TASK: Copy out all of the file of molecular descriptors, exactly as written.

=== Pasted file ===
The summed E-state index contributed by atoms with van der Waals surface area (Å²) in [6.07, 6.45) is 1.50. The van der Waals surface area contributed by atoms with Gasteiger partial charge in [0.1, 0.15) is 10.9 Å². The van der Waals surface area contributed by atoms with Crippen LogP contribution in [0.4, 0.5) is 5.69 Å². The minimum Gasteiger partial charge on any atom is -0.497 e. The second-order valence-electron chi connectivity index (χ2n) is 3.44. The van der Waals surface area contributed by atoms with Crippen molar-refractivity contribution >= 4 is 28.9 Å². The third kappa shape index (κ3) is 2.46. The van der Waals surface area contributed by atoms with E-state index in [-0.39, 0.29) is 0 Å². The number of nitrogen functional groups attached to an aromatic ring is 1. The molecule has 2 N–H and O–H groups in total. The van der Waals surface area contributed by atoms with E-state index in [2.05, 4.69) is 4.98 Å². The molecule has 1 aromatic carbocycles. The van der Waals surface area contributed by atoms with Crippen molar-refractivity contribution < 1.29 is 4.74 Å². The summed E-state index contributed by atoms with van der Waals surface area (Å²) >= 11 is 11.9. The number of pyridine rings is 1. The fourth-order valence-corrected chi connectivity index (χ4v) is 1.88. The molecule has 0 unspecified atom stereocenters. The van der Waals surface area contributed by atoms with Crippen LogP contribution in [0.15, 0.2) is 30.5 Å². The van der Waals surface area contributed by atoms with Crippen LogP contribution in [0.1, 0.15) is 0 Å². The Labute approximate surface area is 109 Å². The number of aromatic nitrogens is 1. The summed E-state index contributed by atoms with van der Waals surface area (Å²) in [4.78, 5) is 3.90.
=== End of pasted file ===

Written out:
The summed E-state index contributed by atoms with van der Waals surface area (Å²) in [6.07, 6.45) is 1.50. The van der Waals surface area contributed by atoms with Gasteiger partial charge in [0.1, 0.15) is 10.9 Å². The van der Waals surface area contributed by atoms with Crippen LogP contribution in [0.4, 0.5) is 5.69 Å². The minimum Gasteiger partial charge on any atom is -0.497 e. The second-order valence-electron chi connectivity index (χ2n) is 3.44. The van der Waals surface area contributed by atoms with Crippen molar-refractivity contribution >= 4 is 28.9 Å². The third kappa shape index (κ3) is 2.46. The van der Waals surface area contributed by atoms with E-state index in [-0.39, 0.29) is 0 Å². The number of nitrogen functional groups attached to an aromatic ring is 1. The molecule has 2 N–H and O–H groups in total. The van der Waals surface area contributed by atoms with E-state index in [2.05, 4.69) is 4.98 Å². The molecule has 1 aromatic carbocycles. The van der Waals surface area contributed by atoms with Crippen molar-refractivity contribution < 1.29 is 4.74 Å². The summed E-state index contributed by atoms with van der Waals surface area (Å²) >= 11 is 11.9. The number of pyridine rings is 1. The fourth-order valence-corrected chi connectivity index (χ4v) is 1.88. The molecule has 0 unspecified atom stereocenters. The van der Waals surface area contributed by atoms with Crippen LogP contribution in [0.15, 0.2) is 30.5 Å². The van der Waals surface area contributed by atoms with Crippen LogP contribution in [0.1, 0.15) is 0 Å². The Labute approximate surface area is 109 Å². The number of aromatic nitrogens is 1. The summed E-state index contributed by atoms with van der Waals surface area (Å²) in [4.78, 5) is 3.90.